CHESTERTOWN — A chaotic council meeting Tuesday night took an unexpected turn when Town Manager Bill Ingersoll read into the record a letter from Chestertown Mayor Chris Cerino announcing his resignation effective immediately.
Last month, Cerino publicly stated that he would not seek a third four-year term. The election — for mayor and council seats in the First and Third wards — is in November.
In his letter of resignation, Cerino cited the emotional and physical toll of the past seven years, brought on by the stress of being mayor.
He said his decision was made after hours of soul searching, conversations with his wife and children, and ultimately at the direction of the family physician.
“Over the past several days, my emotional state has become increasingly unstable,” Cerino said in the letter. “While this is embarrassing to reveal in a public forum, I must now be honest with myself — and with you — in acknowledging that the stress levels I have endured for the past seven years are significantly impacting my mental health and physical well being.”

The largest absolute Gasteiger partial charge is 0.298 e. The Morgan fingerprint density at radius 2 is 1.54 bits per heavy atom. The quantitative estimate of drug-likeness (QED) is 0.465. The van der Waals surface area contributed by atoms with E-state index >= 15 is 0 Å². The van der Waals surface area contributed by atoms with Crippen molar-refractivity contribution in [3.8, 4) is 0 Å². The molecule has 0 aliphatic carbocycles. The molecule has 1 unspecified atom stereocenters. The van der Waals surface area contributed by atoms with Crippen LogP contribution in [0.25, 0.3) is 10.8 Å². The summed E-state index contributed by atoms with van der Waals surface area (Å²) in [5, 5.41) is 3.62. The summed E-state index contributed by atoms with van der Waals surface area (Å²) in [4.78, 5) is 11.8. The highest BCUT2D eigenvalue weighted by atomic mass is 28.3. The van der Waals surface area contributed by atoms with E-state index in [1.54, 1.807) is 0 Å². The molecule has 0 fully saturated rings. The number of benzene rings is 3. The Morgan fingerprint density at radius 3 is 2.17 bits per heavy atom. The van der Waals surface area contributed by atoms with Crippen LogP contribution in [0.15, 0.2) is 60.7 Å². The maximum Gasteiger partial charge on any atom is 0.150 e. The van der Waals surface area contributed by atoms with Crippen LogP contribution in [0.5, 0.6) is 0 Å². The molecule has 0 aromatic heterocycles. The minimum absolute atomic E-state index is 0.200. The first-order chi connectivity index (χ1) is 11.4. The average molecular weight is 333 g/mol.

Cerino said he was unable at this time to provide competent, strong and energetic leadership.
“In the long term, I am confident that I will be fine,” Cerino wrote in the letter that was addressed to the residents of Chestertown. However, he said, “in the short term I urgently need to unplug, spend time with family and friends, and focus exclusively on activities that bring me peace and happiness.”
A new mayor will be elected in seven months, and Cerino said when that time comes he would stand by, ready to assist in any way practical.
In the interim, Cerino said he is confident that the town will be in the capable hands of staff and council members David Foster, Tom Herz, Ellsworth Tolliver and Meghan Efland.
“It’s very sad news,” Ingersoll said after reading the letter aloud.
Ingersoll said he has served under at least four mayors, including Cerino’s predecessor Margo Bailey, who was mayor for 20 years before retiring in 2013.
Cerino earned high marks from Ingersoll for having a big heart and never being swayed politically.
“He’s right up there with the best,” Ingersoll said, “and I’m proud to have worked with him.”
Where the council goes from here is undecided.
Ingersoll told the council members that they could appoint an acting mayor from within. If they cannot agree, there would be a special election prior to the November election.
Ingersoll said he would respond to the acting mayor in between meetings.